COVID-19 and “Electronic” Execution of English Law Documents
In light of the on-going Covid-19 pandemic, many organisations are implementing remote working policies and limiting access to offices in order to effect social distancing measures. Notwithstanding the changes to usual working practices, organisations continue to enter into binding contractual arrangements with their commercial counterparties.
From a practical perspective, remote working policies mean that authorised signatories may no longer have the ability to execute English law governed documents in the usual way, which would be by attending physical signing meetings, or following “Mercury compliant” Law Society signing guidelines which prescribe for signature pages to be printed out and PDF scanned copies of the hard copy signature pages to be emailed to their lawyers and released in due course.
“Electronic” or “digital execution” of documents is likely to be increasingly used in the coming months if traditional methods of executing documents are unavailable. This note summarises the position under English law in relation to “electronic execution” of documents.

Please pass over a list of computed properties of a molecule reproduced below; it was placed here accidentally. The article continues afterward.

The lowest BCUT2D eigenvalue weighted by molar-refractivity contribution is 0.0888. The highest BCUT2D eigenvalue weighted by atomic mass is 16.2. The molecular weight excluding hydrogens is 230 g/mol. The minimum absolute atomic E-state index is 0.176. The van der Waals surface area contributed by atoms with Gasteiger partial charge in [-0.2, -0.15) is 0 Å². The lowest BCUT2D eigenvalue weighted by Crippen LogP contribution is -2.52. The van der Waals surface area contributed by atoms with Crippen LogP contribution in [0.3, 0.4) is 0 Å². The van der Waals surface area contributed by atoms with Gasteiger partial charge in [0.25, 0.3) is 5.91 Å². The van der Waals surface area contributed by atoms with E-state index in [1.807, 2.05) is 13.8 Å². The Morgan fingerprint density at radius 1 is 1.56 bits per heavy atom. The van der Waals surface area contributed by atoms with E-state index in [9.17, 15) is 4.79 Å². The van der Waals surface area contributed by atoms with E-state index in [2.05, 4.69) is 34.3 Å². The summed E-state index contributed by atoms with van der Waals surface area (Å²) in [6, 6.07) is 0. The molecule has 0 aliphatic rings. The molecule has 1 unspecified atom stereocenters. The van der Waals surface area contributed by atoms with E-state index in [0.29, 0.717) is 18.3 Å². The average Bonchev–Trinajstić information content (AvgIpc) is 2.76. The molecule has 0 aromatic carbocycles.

The Current Law
Electronic signatures are a valid means of executing a document, including simple contracts and deeds, provided that:
the individual signing the document intends to authenticate the document; and
any formalities relating to the execution of the document are satisfied.
Intention to Authenticate
Satisfying the test is a question of intention and, in a commercial context, is unlikely to be disputed where steps have been taken to execute a document electronically, particularly given that the executed signature page will be shared with the counterparty.
The Courts have considered what constitutes “signing” a document, and have confirmed that the following methods will suffice:
Commercial parties are unlikely to rely on methods of signature which might be considered ambiguous, such as those set out above, but can be reassured in this context that the Courts have taken such an expansive view.
In reality, commercial parties will be more likely to use clearer methods of digital execution, such as:
electronic signature services, such as Docusign; or